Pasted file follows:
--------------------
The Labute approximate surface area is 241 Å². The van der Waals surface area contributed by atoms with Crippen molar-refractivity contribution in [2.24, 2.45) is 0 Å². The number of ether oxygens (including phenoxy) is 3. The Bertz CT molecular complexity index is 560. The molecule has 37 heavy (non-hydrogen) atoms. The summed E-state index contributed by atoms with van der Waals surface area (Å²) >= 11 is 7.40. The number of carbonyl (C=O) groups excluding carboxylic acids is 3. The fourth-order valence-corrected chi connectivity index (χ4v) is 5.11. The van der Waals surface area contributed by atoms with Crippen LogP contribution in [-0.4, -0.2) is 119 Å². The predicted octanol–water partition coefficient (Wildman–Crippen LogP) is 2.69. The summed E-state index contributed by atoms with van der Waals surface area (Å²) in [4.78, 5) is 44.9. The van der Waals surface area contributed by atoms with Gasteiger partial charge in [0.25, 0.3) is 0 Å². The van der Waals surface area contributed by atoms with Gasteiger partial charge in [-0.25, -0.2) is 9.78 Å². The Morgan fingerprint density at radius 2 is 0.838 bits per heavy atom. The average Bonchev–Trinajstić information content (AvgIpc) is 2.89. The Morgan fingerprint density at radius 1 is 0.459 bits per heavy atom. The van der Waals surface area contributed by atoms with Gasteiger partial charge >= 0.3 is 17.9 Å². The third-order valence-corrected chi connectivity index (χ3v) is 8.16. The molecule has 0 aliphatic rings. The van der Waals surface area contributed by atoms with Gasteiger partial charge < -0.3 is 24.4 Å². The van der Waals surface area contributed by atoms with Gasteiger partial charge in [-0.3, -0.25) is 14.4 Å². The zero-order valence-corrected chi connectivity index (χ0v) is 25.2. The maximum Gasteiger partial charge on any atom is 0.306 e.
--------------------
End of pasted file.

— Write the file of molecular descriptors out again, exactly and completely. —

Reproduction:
The Labute approximate surface area is 241 Å². The van der Waals surface area contributed by atoms with Crippen molar-refractivity contribution in [2.24, 2.45) is 0 Å². The number of ether oxygens (including phenoxy) is 3. The Bertz CT molecular complexity index is 560. The molecule has 37 heavy (non-hydrogen) atoms. The summed E-state index contributed by atoms with van der Waals surface area (Å²) >= 11 is 7.40. The number of carbonyl (C=O) groups excluding carboxylic acids is 3. The fourth-order valence-corrected chi connectivity index (χ4v) is 5.11. The van der Waals surface area contributed by atoms with Crippen LogP contribution in [-0.4, -0.2) is 119 Å². The predicted octanol–water partition coefficient (Wildman–Crippen LogP) is 2.69. The summed E-state index contributed by atoms with van der Waals surface area (Å²) in [4.78, 5) is 44.9. The van der Waals surface area contributed by atoms with Gasteiger partial charge in [0.25, 0.3) is 0 Å². The van der Waals surface area contributed by atoms with Gasteiger partial charge in [-0.25, -0.2) is 9.78 Å². The Morgan fingerprint density at radius 2 is 0.838 bits per heavy atom. The average Bonchev–Trinajstić information content (AvgIpc) is 2.89. The Morgan fingerprint density at radius 1 is 0.459 bits per heavy atom. The van der Waals surface area contributed by atoms with Gasteiger partial charge >= 0.3 is 17.9 Å². The third-order valence-corrected chi connectivity index (χ3v) is 8.16. The molecule has 0 aliphatic rings. The van der Waals surface area contributed by atoms with Gasteiger partial charge < -0.3 is 24.4 Å². The van der Waals surface area contributed by atoms with Gasteiger partial charge in [-0.3, -0.25) is 14.4 Å². The zero-order valence-corrected chi connectivity index (χ0v) is 25.2. The maximum Gasteiger partial charge on any atom is 0.306 e.